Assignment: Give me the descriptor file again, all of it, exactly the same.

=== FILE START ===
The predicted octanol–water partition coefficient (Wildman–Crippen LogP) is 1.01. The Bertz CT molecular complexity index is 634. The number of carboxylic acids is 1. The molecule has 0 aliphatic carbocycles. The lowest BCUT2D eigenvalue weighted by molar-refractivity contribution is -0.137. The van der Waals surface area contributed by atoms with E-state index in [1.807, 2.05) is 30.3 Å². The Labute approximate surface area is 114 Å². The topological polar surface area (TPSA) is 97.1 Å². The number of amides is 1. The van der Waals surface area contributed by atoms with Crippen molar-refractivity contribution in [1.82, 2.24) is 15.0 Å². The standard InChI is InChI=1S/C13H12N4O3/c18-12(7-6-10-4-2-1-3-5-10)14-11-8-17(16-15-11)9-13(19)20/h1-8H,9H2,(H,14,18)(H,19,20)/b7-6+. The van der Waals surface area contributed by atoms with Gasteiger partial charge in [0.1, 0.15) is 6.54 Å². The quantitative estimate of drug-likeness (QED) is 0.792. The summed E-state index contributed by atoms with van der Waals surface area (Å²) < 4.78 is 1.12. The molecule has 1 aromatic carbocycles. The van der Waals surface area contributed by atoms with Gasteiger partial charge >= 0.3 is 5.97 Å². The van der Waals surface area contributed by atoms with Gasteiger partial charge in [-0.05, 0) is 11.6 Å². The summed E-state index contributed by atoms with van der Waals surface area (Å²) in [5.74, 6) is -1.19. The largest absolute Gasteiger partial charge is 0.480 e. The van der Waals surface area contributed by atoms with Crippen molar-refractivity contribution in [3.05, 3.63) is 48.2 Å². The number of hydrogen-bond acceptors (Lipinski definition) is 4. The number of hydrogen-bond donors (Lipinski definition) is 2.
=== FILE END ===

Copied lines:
The predicted octanol–water partition coefficient (Wildman–Crippen LogP) is 1.01. The Bertz CT molecular complexity index is 634. The number of carboxylic acids is 1. The molecule has 0 aliphatic carbocycles. The lowest BCUT2D eigenvalue weighted by molar-refractivity contribution is -0.137. The van der Waals surface area contributed by atoms with E-state index in [1.807, 2.05) is 30.3 Å². The Labute approximate surface area is 114 Å². The topological polar surface area (TPSA) is 97.1 Å². The number of amides is 1. The van der Waals surface area contributed by atoms with Crippen molar-refractivity contribution in [1.82, 2.24) is 15.0 Å². The standard InChI is InChI=1S/C13H12N4O3/c18-12(7-6-10-4-2-1-3-5-10)14-11-8-17(16-15-11)9-13(19)20/h1-8H,9H2,(H,14,18)(H,19,20)/b7-6+. The van der Waals surface area contributed by atoms with Gasteiger partial charge in [0.1, 0.15) is 6.54 Å². The quantitative estimate of drug-likeness (QED) is 0.792. The summed E-state index contributed by atoms with van der Waals surface area (Å²) < 4.78 is 1.12. The molecule has 1 aromatic carbocycles. The van der Waals surface area contributed by atoms with Gasteiger partial charge >= 0.3 is 5.97 Å². The van der Waals surface area contributed by atoms with Gasteiger partial charge in [-0.05, 0) is 11.6 Å². The summed E-state index contributed by atoms with van der Waals surface area (Å²) in [5.74, 6) is -1.19. The largest absolute Gasteiger partial charge is 0.480 e. The van der Waals surface area contributed by atoms with Crippen molar-refractivity contribution in [3.05, 3.63) is 48.2 Å². The number of hydrogen-bond acceptors (Lipinski definition) is 4. The number of hydrogen-bond donors (Lipinski definition) is 2.